Just stumbled across Microsft SharedView – a peer to peer,web-based remote collaboration tool: http://bit.ly/hPtfq3
Recent Updates Toggle Comment Threads | Keyboard Shortcuts
The hard drive on my laptop is bitlocker-enabled, and I use Microsoft Online Services for all my cloud storage. Your data is probably more secure with me than it is in your own network.
How’s this for a requirement:
A copy of each screen as it would have appeared to the borrower of the loan or loans the Secretary is enforcing when the borrower signed the note electronically;
Spring is discussing. Toggle Comments
So here’s an interesting idea – What would happen if I use ThinApp to capture Visual Studio 2010 and SharePoint Foundation? Could I have a portable developer environment that doesn’t require me to actually install SharePoint on the client?
In order to use the SharePoint tools in VS2010, you have to have SharePoint installed on the client. I installed Foundation on my client desktop and then disabled all the services. Using ThinApp, I might be able to get around that little hack.
I’ve used VMWare Player on my laptop for awhile now, but most of the VMs I get are pre-built by Microsoft. So I have to convert them from Hyper-V to VMWare. Not a big deal, but it adds another step. Losing that conversion step was one driver for going to Hyper-V Server on my laptop.
However, I’m intrigued with VMWare’s ThinApp product. With ThinApp, you can essentially make applications portable. For example, I could run Adobe Creative Suite on my laptop without the need to actually install it on my laptop. Cool stuff. For a limited time, you can get a ThinApp license when you buy VMWare Workstation.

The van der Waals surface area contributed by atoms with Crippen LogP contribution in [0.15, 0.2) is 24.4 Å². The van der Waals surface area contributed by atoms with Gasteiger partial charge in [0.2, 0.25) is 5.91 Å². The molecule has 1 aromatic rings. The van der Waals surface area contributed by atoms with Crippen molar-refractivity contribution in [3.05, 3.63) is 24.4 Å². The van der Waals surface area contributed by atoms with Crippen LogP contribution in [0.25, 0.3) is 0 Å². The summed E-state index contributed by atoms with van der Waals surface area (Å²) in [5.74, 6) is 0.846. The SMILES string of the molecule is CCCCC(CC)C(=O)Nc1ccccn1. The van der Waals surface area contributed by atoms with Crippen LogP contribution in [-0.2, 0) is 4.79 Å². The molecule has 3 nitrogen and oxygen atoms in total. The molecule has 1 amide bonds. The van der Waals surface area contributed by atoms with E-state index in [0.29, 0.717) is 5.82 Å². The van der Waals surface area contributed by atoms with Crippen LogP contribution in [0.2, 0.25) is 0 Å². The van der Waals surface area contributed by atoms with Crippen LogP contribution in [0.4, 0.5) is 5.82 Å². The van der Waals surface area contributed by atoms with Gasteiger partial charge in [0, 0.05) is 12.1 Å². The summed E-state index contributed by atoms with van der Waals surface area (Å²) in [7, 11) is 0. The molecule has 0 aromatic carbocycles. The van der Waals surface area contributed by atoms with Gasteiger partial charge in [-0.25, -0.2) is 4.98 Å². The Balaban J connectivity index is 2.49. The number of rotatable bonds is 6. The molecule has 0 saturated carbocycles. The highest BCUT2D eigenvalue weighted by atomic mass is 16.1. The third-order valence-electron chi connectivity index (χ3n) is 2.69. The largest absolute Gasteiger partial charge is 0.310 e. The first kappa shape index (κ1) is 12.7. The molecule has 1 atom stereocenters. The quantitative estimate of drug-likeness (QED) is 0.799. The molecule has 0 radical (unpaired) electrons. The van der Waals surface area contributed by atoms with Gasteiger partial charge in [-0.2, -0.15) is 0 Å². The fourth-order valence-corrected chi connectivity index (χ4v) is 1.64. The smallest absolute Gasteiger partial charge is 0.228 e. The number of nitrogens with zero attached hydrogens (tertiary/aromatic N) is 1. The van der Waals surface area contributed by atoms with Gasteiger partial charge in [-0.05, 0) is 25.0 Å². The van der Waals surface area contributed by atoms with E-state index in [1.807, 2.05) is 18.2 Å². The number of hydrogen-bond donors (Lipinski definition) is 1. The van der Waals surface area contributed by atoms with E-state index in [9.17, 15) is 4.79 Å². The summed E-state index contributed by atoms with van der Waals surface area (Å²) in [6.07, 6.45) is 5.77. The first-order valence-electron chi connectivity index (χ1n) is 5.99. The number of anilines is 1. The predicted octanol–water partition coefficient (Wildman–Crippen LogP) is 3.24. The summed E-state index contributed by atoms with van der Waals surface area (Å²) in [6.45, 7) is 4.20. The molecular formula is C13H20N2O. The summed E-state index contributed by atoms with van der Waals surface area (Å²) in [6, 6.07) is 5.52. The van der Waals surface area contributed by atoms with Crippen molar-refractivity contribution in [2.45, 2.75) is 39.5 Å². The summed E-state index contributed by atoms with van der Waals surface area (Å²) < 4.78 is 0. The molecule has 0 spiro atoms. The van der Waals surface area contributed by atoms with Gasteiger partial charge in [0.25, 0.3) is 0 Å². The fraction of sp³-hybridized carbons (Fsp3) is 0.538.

I want to try out Workstation anyway to see how it compares to my native Hyper-V set up, so I’m going to bang on ThinApp while I’m at it.
You can download ThinApp and Workstation for a 60-day trial here:
This YouTube video walks through the steps of installing Workstation and using ThinApp to capture an application (in this case, Opera):
I have been in pursuit of the ultimate demo/lab/dev configuration for my laptop for awhile now. I do a lot of work in SharePoint 2010, and I’m usually mobile. So I need a set up that lets me be totally mobile and doesn’t require network access.
After several design iterations, I’m pretty content with my latest setup:
Lenovo T400s, 8GB RAM
Two internal hard drives – 128 GB SSD drive and 500 GB Momentus XT
Windows 7 installed as my OS, but I can native boot into a Microsoft virtual hard drive (VHD) running Microsoft Hyper-V Server 2008 R2. This set up runs Hyper-V on bare metal – as if I installed on my computer. It uses less than 500MB of RAM, which leaves ~7.5GB for virtual machines.
So I can run the Contoso VM image1 (SharePoint 2010) and image2 (Exchange server) and still have RAM for a third machine. Plus, I can take snapshots and quickly save and start lots of VMs, without rebooting.
I’m also going to test VMare Workstation running on Windows 7 to see which experience I like best. Even if I choose to go with VMWare, I’ll still use the native boot to Hyper-V periodically. It’s awesome having a full blown Hyper-V server any time I need one.
Special thanks to Windows7Hacker.com and http://www.markwilson.co.uk/blog/ for posting so many great articles about doing this kind of set up.
I’m putting my Virgin Mobile MiFi 2200 through the paces today. So far, so good. I’ve been able to get all my work done, including watching a few YouTube videos from Cnet.
Just figured out how to copy text on the iPad. I knew how to do it in the address bar, but now I can do it inside the body of a web page. It’s a whole new world of surfing.
I really like the design of this web site:
The slanted line is a nice touch.